New recruits could receive training from each of the three emergency services as bosses draw up plans to pool resources and face the challenges of Scotland’s ageing population.
Police Scotland, the Scottish Fire and Rescue Service (SFRS) and the Scottish Ambulance Service plan to “integrate” their services.
The move will potentially see firefighters respond to more cardiac emergencies, and ambulance staff “embedded” in police control rooms to help deal with calls relating to mental ill health. The plans, which are due to go before by the Scottish Police Authority (SPA) today, include developing a joint dementia strategy and exploring the option of having all three services provide basic training for all new recruits and trainees.
The SPA said joint training was the “key” to improved collaboration between the emergency services.
But the Scottish Police Federation (SPF), which represents rank and file officers, said Police Scotland had insufficient numbers to carry out all its work without being called on to help the other services.
The strategy cites a projected 7 per cent increase in the population and a 150 per cent increase in the population aged over 85 by 2037 as the requirement for “new and innovative ways of working”.
It calls for the three emergency services to explore the option of having input into the basic training for all new recruits.
Calum Steel, general secretary of the SPF, said: “It’s disappointing the first the Scottish Police Federation hears about any of these proposals is when we read it in the board papers to be discussed by the SPA today.
“Police officers have been aware of the shortcomings of other emergency services, principally the ambulance service and often undertake functions that are not our core responsibility.
“At this point in time, there are not enough police officers to do all of the police work, without being potentially asked to undertake activities on behalf of other services.”
Earlier this year, The Scotsman revealed police concerns over the availability of ambulances after officers had to rush a man to hospital while performing CPR. Officers had been told paramedics would take 20 minutes to reach them.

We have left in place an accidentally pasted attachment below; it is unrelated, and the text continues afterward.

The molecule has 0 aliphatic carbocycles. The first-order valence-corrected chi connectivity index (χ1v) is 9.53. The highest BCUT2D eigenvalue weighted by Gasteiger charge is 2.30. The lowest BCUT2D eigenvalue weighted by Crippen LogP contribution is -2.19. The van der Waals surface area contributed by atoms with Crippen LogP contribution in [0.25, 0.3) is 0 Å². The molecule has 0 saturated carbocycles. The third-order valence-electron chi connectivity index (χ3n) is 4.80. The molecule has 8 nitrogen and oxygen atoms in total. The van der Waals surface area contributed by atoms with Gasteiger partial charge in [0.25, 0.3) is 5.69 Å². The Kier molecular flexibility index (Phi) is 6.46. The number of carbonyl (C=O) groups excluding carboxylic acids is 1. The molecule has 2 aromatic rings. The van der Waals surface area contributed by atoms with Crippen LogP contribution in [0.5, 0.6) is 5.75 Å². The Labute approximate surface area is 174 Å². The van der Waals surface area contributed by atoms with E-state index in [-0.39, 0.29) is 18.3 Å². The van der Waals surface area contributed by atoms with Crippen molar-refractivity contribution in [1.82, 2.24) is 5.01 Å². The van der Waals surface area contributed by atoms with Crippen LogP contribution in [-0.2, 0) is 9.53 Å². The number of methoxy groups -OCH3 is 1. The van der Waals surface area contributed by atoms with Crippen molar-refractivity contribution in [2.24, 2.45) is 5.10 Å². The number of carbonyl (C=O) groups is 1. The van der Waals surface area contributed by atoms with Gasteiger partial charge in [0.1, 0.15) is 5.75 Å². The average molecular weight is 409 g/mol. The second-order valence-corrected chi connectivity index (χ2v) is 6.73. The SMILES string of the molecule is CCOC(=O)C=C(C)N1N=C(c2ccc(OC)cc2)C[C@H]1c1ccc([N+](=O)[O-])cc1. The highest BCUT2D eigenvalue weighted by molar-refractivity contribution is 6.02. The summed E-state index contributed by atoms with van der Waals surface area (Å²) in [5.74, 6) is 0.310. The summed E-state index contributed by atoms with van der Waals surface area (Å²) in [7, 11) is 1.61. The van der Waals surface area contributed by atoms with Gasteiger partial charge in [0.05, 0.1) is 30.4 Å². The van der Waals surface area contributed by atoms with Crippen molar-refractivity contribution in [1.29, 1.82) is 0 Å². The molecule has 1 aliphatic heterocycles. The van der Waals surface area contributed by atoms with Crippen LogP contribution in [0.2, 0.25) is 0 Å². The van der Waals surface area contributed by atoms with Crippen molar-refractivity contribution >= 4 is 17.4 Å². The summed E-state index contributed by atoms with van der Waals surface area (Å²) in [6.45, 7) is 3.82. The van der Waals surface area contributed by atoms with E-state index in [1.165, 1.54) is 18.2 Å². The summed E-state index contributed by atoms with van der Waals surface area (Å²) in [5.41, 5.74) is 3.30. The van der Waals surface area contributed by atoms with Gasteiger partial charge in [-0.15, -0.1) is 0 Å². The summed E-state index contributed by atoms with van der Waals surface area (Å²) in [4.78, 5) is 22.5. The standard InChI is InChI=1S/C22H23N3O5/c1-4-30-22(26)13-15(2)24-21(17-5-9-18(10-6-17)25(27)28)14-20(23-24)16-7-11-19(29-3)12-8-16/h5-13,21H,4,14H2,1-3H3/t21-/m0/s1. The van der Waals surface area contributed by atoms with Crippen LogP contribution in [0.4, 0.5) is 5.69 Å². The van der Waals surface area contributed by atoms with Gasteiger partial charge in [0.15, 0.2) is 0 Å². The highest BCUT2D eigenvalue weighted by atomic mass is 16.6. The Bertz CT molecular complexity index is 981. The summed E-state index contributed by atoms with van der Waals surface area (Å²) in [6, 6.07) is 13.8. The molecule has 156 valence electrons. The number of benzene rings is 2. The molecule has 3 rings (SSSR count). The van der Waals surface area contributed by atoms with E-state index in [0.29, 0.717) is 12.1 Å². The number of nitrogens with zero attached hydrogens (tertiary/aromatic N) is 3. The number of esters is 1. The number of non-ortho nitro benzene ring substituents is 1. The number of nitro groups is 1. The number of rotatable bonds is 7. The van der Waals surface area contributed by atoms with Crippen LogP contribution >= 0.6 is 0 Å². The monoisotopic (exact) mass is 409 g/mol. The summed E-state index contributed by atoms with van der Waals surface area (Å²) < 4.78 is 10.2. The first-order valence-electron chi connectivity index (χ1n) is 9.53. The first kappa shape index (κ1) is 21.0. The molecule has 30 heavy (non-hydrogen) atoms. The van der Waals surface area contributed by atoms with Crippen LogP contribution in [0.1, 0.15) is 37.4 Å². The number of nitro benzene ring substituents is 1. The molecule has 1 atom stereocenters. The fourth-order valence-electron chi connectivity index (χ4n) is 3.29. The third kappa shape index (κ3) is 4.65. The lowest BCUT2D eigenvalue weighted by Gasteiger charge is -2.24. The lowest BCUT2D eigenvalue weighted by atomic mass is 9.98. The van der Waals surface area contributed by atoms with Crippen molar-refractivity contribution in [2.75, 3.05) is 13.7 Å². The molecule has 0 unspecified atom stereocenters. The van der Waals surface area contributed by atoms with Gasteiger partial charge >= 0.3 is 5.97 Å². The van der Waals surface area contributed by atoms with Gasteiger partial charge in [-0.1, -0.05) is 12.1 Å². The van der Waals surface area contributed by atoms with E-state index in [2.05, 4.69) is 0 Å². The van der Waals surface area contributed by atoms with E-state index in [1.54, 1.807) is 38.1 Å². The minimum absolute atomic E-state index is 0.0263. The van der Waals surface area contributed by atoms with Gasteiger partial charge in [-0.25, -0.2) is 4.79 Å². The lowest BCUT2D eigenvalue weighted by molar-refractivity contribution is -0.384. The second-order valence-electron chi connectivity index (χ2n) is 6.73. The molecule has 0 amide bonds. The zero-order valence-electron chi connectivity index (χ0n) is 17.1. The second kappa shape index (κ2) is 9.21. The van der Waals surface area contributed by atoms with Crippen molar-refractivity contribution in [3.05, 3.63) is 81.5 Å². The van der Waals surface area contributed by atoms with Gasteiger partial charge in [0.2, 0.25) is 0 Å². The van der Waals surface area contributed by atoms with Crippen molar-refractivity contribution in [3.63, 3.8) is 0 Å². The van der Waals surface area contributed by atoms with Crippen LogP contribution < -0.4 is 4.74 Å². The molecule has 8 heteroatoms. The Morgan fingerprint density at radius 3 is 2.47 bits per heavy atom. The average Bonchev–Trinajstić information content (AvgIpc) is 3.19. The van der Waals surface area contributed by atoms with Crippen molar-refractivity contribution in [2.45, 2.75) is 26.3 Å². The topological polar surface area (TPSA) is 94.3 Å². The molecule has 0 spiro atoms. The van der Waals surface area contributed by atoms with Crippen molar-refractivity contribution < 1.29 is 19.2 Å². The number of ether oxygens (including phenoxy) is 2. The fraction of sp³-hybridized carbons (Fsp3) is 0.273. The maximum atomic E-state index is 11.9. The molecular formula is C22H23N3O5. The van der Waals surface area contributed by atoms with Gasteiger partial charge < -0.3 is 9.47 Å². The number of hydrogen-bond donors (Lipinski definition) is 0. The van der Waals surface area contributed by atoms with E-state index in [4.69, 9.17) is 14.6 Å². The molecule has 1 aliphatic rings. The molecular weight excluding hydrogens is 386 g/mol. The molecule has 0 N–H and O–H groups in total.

For the past few years, firefighters have been trained to respond to out-of-hospital cardiac arrests in a partnership with the ambulance service. The strategy’s implementation plan includes extending the pilots to more fire stations across the country.
Scottish Labour’s justice spokesman Daniel Johnson said: “It is vital that our first responders are able to meet the demands of an ageing population, the growing mental health crisis and always be prepared to respond to the threat of terrorism, and there is much our emergency services can and should learn from each other.
“However, there is no replacement for the respective skills and expertise of each of our emergency services, and any plans for closer working must not be cover for SNP plans to cut firefighters or police officers.”
Scottish Conservative health spokesman Miles Briggs said: “There’s no doubt that our emergency services face some unprecedented challenges, and that solutions to those will have to be found.
“Part of that could well be ensuring the skillset of workers is expanded, meaning people who phone 999 can be helped more quickly and effectively. However, it’s essential this doesn’t result in a reduction in safety and service.”
Susan Deacon, chairwoman of the SPA, said collaboration between the emergency services would become the “norm” over the coming years.
She said: “Organisations need to find new and better ways of working together to share resources and improve public services.
“This is about more than warm words and needs to be embedded in the way that services are designed and delivered.
“A collaborative approach needs to become the norm, so practical action like joint training and leadership development is key.”